Unions praised the government's equal pay settlement for 55,000 aged-care workers, which will cost $2 billion over the next five years. E tū assistant national secretary John Ryall said the settlement, once ratified, would mean a "once in a lifetime pay rise which will end poverty wages" for a mainly female workforce. The New Zealand Nurses Organisation, the Public Service Association and the Council of Trade Unions have also backed the settlement. Existing staff will now be paid between $19 and $23.50 an hour from July 1. By July 2021, the entry-level rate will be $21.50 an hour, with a top rate of $27. Workers now earn an average of just over $16 an hour, with many on the minimum wage of $15.75, the unions said. The workers provide government-funded aged residential care, home support and disability services for around 110,000 people.


Wellington aged care worker Kristine Bartlett brought a court case that snowballed into pay equity reform.


Read more

What causes crime?

By Mike Treen, National Director, Unite Union

(Reprinted from The Daily Blog)

I disagree with many people on the left who blame crime on poverty.

I believe it is a product of the breakdown in human solidarity. Sometimes that is associated with periods of social crisis, unemployment and poverty – but not always. And it is not a simple matter of cause and effect.


Read more

We Resist. We Build. We Rise. A worker's report from the People's Climate March in Christchurch

Unite Union Executive Board Member Moniqua Reid reporting from the People's Climate March in Christchurch.


Christchurch Climate Parade Play “Earthy Earth & the Forces of Doom”

April the 29th brought together workers, students, various organizations and environmental groups around the world to make it clear that climate change needs action now and that the people want a sustainable future with sustainable energy. This day is known for the People’s Climate Marches around the world, which have spread from the United States as people from all walks of life continue the fight for climate justice.

The first People's Climate March was created in 2014 as 400,000 strong marched through the streets of New York City demanding urgent action for our global climate crisis on the eve of the 21st annual UN Climate Summit in Paris. Unite union members also marched for climate justice on the People's Climate Marches in Auckland, Christchurch and Dunedin. This UN Climate Negotiations meeting in Paris was attended by Unite union official Gary Cranston who pushed for a "Just Transition" for workers and their communities, which was eventually included in the text of the agreement. Since then many commentators believe these global marches to be one of the key instigators that bought about the Paris Agreement. At this point in time the Paris Agreement is the most comprehensive global agreement to address climate change, although it is woefully inadequate when it comes to detailing fair and effective actions that will actually deal with the problem.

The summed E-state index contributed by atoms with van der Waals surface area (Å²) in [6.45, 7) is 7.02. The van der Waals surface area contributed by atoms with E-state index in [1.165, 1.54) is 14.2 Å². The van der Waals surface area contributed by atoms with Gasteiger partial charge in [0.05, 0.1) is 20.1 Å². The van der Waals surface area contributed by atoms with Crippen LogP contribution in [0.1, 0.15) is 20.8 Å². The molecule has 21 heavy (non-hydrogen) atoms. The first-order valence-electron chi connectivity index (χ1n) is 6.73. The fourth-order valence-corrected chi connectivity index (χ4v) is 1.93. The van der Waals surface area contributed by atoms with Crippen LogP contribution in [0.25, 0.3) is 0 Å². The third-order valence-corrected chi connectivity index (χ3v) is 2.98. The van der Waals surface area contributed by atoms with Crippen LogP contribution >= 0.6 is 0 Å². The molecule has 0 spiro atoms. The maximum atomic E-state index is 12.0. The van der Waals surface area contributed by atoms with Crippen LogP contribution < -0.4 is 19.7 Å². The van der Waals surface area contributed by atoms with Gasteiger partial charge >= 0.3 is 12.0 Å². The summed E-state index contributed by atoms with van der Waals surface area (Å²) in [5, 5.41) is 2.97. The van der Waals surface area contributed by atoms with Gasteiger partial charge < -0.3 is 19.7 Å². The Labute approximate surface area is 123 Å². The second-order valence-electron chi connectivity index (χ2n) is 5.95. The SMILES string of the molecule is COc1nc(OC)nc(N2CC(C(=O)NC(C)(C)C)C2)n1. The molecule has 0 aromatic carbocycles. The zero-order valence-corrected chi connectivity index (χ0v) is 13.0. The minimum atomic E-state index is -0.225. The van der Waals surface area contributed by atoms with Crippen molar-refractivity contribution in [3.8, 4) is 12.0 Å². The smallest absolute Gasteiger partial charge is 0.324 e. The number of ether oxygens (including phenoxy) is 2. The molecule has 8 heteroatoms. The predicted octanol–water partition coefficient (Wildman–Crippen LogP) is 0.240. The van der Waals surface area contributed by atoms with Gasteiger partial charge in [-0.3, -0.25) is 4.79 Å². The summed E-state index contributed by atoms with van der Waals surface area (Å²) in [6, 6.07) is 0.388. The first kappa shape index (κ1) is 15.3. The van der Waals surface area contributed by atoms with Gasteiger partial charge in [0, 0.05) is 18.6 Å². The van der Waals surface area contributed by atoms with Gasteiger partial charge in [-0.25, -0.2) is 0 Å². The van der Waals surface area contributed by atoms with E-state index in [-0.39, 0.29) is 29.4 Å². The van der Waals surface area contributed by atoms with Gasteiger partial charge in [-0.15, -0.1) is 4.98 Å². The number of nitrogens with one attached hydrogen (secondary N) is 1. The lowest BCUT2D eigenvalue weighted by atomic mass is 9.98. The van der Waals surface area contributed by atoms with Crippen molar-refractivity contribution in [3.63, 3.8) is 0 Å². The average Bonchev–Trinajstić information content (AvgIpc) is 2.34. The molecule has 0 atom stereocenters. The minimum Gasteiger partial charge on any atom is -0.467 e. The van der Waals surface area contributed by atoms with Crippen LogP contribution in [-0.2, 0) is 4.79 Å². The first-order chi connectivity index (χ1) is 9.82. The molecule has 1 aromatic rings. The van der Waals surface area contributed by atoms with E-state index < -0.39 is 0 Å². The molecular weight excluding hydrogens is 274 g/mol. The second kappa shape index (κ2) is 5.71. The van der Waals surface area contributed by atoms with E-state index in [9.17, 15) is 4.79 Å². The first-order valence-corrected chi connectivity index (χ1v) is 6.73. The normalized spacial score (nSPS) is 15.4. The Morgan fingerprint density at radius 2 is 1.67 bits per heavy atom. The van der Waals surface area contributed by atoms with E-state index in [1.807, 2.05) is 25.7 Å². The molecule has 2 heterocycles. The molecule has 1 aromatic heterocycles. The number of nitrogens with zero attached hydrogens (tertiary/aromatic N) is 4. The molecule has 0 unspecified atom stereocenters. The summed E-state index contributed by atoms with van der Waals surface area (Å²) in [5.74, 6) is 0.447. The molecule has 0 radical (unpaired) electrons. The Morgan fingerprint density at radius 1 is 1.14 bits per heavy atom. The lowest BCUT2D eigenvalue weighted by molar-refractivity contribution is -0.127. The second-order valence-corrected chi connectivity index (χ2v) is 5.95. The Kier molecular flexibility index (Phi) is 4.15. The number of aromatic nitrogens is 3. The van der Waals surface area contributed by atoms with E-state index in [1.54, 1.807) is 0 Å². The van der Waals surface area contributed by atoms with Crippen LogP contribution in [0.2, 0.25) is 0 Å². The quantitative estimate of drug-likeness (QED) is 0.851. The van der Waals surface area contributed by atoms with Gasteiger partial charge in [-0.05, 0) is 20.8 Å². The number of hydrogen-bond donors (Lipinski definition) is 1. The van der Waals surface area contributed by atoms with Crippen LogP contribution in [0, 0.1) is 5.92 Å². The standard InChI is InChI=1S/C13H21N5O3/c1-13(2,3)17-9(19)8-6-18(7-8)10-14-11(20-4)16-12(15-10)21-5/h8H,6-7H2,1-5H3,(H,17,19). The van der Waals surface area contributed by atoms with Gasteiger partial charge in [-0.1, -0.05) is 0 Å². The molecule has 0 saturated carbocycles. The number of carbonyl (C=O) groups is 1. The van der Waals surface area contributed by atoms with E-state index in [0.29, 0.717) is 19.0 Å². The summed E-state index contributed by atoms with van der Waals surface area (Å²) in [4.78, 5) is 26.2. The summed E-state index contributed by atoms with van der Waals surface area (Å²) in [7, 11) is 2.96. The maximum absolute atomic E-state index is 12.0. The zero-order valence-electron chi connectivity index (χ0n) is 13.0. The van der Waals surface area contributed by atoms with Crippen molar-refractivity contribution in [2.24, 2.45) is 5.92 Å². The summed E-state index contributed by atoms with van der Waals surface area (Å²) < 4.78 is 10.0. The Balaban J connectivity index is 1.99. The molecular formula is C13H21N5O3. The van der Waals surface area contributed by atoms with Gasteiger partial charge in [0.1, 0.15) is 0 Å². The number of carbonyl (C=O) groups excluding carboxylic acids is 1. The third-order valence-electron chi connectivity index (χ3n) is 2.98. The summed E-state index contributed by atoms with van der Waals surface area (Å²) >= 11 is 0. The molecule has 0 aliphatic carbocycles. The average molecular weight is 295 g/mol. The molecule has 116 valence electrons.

Christchurch and Taranaki had events planned for the worldwide march. Christchurch had a parade organised with key speakers in Cathedral Square and a play created by Simon Brown - "Earthy Earth and the Forces of Doom", the play followed Earthy Earth on a downward spiral after being convinced to try a ‘hit’ of CO2 and Methane from Dirty Fossil Man and his acquaintance, Stinky Cow. This was closely followed by a march led by Earthy Earth and her saviours, The Eco Kids, Eco Nurses and Eco Warrior. There was an estimated 600 people marching around the Christchurch CBD with amazing placards, my personal favourite being a polar bear flipping everyone off.

Nicole and I were out in force for the climate parade in Christchurch to take a stance against climate injustice and to demand actual concrete change towards a more sustainable future. Climate change is one of those issues that you can’t immediately see the results from, it’s slow moving but it is incredibly important for young individuals and the working class to create noise for the world in which we live fairly and sustainably in. If every person made a change in their own lives as small as recycling, car-sharing to work, reducing individual beef intake or buying more products packaged in cardboard or glass rather than plastic, then this would make a great start!


Links to further reading:

Unite supports climate justice

Unite union condemns exclusion of ‘just transition’ in the Draft Paris Outcome

LET US STAY- Extend the amnesty for Migrant Workers in NZ. This Saturday 12 Noon at Unite

Hello, Ni Hao, my name is Julia Liu and I am the Co-President of the SkyCity Employees Association of Unite Union.
The Government has changed the rules for workers under the skilled migrant category. The government has now increased the points required to get permanent residence under the skilled worker category and imposed a minimum income requirement of over $48,859 that many will not be able to meet. Those who don't meet the new requirements will have a maximum of three years before they are kicked out.
Read more